Many people don’t know how to use mobile money services
Everybody prefers cash in making payments. Why? One is able to own his or her money and a bargain can be placed on the table. On the other end, mobile money gives you few choices when it comes to control.
A report was compiled from a sample of 6,215 respondents aged 17-59, representing 150 million people across five countries: Angola, Democratic Republic of Congo, Ghana, Nigeria, and Uganda.
According to the report, 63 percent of adults in the region have no bank account. Patrik Hedlund, Senior Advisor, Ericsson ConsumerLab, says that for this large, unbanked proportion of society, cash is the predominant way of receiving and making payments, as well as saving and borrowing. Yet, since more people have mobile phones than bank accounts, mobile financial services offer a stepping stone to financial inclusion.
With M-PESA being the backbone in mobile money transfer, it’s weird to find out that most people don’t know how helpful the service is to them. An old guy in the slums or rural area may prefer hiding his money under the bed or hide a bottle filled with coins in a corner.
According to the report, consumers find cash easy to use, but the study shows that they also recognize the risk of theft and loss.
“Consumers have to make long journeys to reach the location where they can pay their bills,” Hedlund says. “Saving money and taking loans also becomes problematic in unbanked Africa, with many hiding cash in their homes and relying on informal lenders who charge high interest rates. So, mobile money is really beneficial to them – if they can use it.” The barriers to adoption of mobile money are basic. “Lower income people and the unbanked are the ones who are least involved in the formal financial system, due to factors such as distance to banks, education, and the inability to authenticate their identity,” Hedlund says.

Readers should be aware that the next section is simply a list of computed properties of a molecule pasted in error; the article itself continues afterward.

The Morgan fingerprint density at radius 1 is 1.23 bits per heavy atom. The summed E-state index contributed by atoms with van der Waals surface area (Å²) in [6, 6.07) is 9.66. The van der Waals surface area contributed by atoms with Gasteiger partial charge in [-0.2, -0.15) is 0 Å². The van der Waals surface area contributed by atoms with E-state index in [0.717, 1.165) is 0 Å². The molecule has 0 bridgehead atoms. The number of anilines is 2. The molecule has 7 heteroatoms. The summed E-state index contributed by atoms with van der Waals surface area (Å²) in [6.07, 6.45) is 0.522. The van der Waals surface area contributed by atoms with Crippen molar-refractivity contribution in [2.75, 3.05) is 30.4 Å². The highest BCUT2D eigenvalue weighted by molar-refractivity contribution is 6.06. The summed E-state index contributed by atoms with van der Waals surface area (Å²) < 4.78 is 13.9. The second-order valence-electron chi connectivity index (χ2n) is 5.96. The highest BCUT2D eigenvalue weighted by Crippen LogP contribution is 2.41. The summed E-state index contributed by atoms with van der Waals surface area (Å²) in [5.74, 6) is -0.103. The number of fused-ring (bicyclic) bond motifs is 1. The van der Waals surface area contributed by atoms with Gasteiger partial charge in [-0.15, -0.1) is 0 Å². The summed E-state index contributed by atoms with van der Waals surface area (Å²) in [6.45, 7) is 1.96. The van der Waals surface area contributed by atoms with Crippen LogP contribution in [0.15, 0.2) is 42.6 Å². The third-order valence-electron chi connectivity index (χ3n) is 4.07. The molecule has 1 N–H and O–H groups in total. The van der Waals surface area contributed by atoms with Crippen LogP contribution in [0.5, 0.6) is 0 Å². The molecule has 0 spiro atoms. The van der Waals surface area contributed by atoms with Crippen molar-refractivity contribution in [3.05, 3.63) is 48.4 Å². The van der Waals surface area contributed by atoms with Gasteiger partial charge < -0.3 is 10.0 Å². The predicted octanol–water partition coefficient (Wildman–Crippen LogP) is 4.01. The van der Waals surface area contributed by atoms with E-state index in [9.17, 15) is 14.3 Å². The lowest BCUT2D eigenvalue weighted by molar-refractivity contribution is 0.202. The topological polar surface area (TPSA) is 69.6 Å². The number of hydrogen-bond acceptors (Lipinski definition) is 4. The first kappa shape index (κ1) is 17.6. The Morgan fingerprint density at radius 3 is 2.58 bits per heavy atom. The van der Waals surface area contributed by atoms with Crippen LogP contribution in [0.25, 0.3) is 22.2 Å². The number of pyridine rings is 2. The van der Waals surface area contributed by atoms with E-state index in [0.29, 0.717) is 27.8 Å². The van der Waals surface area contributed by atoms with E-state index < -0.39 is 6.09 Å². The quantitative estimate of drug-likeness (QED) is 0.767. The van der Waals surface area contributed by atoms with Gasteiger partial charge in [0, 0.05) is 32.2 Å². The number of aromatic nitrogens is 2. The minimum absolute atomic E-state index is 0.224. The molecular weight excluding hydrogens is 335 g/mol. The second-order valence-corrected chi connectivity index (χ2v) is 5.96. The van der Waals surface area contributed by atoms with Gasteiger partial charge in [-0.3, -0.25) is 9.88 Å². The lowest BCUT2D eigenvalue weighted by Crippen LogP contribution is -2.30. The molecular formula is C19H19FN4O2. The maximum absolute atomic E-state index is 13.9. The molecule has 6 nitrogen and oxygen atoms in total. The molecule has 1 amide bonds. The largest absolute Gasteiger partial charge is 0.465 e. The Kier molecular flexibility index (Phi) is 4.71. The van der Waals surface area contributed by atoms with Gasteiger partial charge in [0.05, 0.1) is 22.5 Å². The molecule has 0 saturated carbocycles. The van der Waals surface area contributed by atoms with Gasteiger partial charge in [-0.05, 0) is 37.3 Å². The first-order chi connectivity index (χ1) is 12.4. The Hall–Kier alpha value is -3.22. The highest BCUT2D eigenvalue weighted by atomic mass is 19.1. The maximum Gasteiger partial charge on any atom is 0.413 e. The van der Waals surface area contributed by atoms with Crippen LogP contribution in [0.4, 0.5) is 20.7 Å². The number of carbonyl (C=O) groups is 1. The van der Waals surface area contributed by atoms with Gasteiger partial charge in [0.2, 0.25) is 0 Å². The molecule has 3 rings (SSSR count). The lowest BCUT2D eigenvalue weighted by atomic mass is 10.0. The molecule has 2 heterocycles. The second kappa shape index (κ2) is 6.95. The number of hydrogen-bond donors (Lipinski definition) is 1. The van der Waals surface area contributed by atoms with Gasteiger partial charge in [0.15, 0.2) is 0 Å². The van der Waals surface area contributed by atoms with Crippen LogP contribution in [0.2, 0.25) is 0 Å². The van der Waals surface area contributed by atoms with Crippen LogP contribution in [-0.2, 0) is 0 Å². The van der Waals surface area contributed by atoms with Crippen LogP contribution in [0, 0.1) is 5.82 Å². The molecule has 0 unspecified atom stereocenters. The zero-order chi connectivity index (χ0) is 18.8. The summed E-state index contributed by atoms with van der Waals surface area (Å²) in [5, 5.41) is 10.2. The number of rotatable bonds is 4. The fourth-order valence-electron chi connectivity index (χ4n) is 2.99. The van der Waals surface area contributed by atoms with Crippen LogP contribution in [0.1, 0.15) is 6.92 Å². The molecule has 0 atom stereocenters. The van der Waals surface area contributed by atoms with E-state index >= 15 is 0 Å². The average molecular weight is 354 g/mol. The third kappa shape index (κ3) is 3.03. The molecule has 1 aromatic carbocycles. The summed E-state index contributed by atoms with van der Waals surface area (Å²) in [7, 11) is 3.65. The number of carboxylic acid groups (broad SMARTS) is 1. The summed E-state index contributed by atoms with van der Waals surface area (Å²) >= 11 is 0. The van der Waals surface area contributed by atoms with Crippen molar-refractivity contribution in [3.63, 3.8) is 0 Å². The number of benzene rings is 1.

Tech companies like Google are also coming up with easy ways of making payments. A good example is the newly released hands free app that allows users to pay for stuff using their voice.
The report states that 52 percent of the total population uses mobile money through agents, who help with registration and transactions such as cash-in and cash-out. Agents also play a role in driving demand for self-sufficiency. Of the 20 percent who use mobile money themselves on their own phones, one in four were encouraged by an agent to start using the services independently.